I was on vacation last week, which you may have guessed from the lack of content and the photo above. I find as I get older, the mere state of not working is about all I need. The list of things I didn’t do on vacation is much longer than the list of things I did. But I did make great progress on the Doris Kearns Goodwin’s “The Bully Pulpit.” It’s a great story of the friendship between Theodore Roosevelt and William Howard Taft and its ultimate unravelling. But it deals in almost equal measure with what Goodwin considers the “golden age” of journalism. It was an age of intense competition among newspapers, vitriolic commentary, and intense partisanship. It was also a time where “muckraking” reporters wrote long investigative pieces that had an impact on legislation. Upton Sinclair’s novel “The Jungle” had a lot to do with the enactment of the Pure Food and Drug Act.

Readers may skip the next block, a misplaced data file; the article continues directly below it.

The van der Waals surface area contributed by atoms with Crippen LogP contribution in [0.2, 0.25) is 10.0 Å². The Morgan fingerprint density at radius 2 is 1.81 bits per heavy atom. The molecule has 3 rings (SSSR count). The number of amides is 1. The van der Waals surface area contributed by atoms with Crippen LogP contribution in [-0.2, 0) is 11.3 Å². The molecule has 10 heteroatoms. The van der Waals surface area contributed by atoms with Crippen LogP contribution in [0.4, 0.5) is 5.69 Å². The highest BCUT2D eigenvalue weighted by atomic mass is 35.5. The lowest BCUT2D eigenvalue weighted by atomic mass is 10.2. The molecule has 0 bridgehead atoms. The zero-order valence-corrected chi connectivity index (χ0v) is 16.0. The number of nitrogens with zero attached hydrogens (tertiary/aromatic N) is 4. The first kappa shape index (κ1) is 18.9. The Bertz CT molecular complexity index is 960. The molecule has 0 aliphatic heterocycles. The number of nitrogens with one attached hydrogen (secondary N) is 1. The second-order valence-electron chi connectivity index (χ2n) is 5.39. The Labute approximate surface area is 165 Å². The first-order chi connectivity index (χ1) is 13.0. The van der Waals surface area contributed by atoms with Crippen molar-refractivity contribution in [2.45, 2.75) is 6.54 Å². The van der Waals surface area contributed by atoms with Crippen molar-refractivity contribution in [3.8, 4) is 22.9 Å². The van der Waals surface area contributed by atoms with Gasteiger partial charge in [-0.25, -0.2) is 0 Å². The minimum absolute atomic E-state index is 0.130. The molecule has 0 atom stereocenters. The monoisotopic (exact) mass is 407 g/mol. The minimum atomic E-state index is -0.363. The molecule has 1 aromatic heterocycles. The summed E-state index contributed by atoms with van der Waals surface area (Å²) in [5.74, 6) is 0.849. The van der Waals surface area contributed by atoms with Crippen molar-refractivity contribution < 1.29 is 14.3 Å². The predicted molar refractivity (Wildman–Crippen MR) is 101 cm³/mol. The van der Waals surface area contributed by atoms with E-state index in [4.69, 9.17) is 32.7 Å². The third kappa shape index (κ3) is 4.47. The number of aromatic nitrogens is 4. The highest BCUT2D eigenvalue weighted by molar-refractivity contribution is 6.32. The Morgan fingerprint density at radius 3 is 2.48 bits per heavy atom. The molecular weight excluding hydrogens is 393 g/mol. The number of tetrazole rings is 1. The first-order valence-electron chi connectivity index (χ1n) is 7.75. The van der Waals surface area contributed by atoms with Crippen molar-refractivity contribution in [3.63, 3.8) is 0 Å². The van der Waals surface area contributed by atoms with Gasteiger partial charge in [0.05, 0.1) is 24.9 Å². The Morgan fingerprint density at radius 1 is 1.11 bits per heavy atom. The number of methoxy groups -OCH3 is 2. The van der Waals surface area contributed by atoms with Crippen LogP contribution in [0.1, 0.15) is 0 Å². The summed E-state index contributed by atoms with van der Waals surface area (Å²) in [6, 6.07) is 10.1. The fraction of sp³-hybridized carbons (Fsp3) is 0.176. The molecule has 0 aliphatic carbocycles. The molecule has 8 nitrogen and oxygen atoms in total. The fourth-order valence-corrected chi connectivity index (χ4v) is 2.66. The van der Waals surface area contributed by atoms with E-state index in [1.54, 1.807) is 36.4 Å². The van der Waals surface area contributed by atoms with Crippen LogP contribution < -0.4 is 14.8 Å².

So Goodwin’s passionate portrayal of the power of journalism was on my mind as I returned to work, and saw this post from Wired. It’s a collection of thoughts on the future of online journalism. And it’s not depressing. And while I am all for looking forward, I can’t help but wonder if in these times, which Goodwin compares to the Industrial Age, the key to saving the industry is with the kind of aggressive, intelligent journalism that exposed the corruption and venality in federal, state and local governments. It worked on several levels then, and I believe it could work as well now.